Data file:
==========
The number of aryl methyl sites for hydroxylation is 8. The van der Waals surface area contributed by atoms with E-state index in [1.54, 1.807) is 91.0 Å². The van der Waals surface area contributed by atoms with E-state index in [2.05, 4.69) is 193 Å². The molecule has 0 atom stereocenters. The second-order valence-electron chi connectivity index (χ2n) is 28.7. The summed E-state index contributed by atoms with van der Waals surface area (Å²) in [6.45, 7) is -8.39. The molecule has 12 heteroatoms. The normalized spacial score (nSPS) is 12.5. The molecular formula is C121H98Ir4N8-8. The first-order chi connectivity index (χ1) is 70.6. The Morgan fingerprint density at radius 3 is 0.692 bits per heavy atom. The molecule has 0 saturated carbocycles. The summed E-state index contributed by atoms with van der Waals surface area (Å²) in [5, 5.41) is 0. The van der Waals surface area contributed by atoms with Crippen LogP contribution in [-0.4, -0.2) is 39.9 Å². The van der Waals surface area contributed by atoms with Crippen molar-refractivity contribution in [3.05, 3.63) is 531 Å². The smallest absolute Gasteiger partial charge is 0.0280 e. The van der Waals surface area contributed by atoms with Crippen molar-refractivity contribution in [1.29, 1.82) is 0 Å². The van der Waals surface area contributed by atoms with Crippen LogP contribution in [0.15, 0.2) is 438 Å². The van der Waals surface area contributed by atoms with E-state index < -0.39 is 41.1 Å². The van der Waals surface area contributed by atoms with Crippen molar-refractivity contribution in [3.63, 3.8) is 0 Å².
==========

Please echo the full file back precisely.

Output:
The number of aryl methyl sites for hydroxylation is 8. The van der Waals surface area contributed by atoms with E-state index in [1.54, 1.807) is 91.0 Å². The van der Waals surface area contributed by atoms with E-state index in [2.05, 4.69) is 193 Å². The molecule has 0 atom stereocenters. The second-order valence-electron chi connectivity index (χ2n) is 28.7. The summed E-state index contributed by atoms with van der Waals surface area (Å²) in [6.45, 7) is -8.39. The molecule has 12 heteroatoms. The normalized spacial score (nSPS) is 12.5. The molecular formula is C121H98Ir4N8-8. The first-order chi connectivity index (χ1) is 70.6. The Morgan fingerprint density at radius 3 is 0.692 bits per heavy atom. The molecule has 0 saturated carbocycles. The summed E-state index contributed by atoms with van der Waals surface area (Å²) in [5, 5.41) is 0. The van der Waals surface area contributed by atoms with Crippen LogP contribution in [-0.4, -0.2) is 39.9 Å². The van der Waals surface area contributed by atoms with Crippen molar-refractivity contribution in [3.05, 3.63) is 531 Å². The smallest absolute Gasteiger partial charge is 0.0280 e. The van der Waals surface area contributed by atoms with Crippen molar-refractivity contribution in [1.29, 1.82) is 0 Å². The van der Waals surface area contributed by atoms with Crippen LogP contribution in [0.15, 0.2) is 438 Å². The van der Waals surface area contributed by atoms with E-state index < -0.39 is 41.1 Å². The van der Waals surface area contributed by atoms with Crippen molar-refractivity contribution in [3.63, 3.8) is 0 Å².